Driver ends up on judge’s front lawn in Laurel

07/19/2013 1:04 AM |
MICHAEL WHITE PHOTO | The driver's Toyota RAV came to rest near these hedgerows off Main Road Thursday night.

MICHAEL WHITE PHOTO | The driver’s Toyota RAV came to rest near these hedgerows.

A 22-year-old Nassau County woman fell asleep behind the wheel of a Toyota SUV and swerved off Main Road in Laurel late Thursday, narrowly missing a telephone pole and a large tree before ending up in row of hedges on a town justice’s front lawn, authorities said.

MICHAEL WHITE PHOTO | The hydrant that got got dragged onto a front lawn on Main Road Thursday night.

MICHAEL WHITE PHOTO | The hydrant that got got dragged onto a front lawn on Main Road Thursday night.

The woman was headed to Greenport to see a friend about 10:15 p.m. when she nodded off and swerved across westbound traffic, taking out a fire hydrant and depositing it on the lawn — about 25 feet away.

She was conscious and alert when firefighters arrived, said Jamesport fire chief John Andrejack. Firefighters and Riverhead Volunteer Ambulance workers tended to her at the scene before she was taken her to Peconic Bay Medical Center for what appeared to be non-serious injuries, he said.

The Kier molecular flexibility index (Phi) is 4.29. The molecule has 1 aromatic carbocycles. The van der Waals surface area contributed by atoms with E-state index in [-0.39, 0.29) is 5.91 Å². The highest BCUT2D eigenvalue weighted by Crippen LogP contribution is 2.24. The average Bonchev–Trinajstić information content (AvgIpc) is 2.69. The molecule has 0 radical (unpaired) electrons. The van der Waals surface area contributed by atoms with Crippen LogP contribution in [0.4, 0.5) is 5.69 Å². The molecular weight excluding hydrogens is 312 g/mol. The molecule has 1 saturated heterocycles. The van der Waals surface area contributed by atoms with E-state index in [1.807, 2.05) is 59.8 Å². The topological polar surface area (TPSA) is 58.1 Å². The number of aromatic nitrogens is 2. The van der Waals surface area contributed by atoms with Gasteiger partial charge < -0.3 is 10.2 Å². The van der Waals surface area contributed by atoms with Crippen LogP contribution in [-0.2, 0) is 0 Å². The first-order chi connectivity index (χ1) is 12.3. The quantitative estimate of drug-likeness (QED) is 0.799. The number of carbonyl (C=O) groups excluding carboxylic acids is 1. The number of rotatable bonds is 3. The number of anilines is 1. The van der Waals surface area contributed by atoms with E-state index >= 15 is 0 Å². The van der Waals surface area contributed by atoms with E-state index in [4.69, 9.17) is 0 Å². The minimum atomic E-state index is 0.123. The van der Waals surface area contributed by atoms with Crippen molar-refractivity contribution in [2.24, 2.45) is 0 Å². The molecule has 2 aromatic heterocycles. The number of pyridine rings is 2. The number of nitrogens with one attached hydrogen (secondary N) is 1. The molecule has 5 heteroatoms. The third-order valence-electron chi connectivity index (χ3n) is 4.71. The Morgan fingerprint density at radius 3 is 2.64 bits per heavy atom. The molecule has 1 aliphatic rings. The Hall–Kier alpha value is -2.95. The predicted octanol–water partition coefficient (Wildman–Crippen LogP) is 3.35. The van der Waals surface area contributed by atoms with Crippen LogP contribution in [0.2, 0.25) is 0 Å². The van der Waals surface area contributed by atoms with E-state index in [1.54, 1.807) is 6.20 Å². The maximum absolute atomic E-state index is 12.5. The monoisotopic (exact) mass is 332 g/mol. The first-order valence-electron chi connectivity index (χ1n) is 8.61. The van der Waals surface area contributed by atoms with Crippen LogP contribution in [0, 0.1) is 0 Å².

No other vehicles were involved.

Police at the scene said they believed the woman had fallen asleep and wasn’t texting or otherwise distracted, as all her electronic equipment was in the back of the car and out of reach when officers arrived.

This was the second crash to happen in about week at the same spot just east of a bend on Main Road, police and firefighters said.

Both crashes involved drivers falling asleep at night, and both cars ended up finally crashing on the lawn of Richard Ehlers, a Riverhead Town Justice.

The car in last week’s accident took a gash out of another tree on the lawn, closer to the house.

Judge Ehlers said he’s counted six crashes in front of his house — which is set back far enough from the road to have gone unscathed — in the 34 years he’s lived there. No one had ever died in any of the accidents.

He was sleeping when he heard the crash Thursday night, he said.

Rather than recount what happened after that, he simply commended the volunteers for their response on one of the hottest nights of the year.

“These guys are great,” he said. ”Could you imagine how hot they’ve got to be out here? To get up and do this is unbelievable.”

mwhite@timesreview.com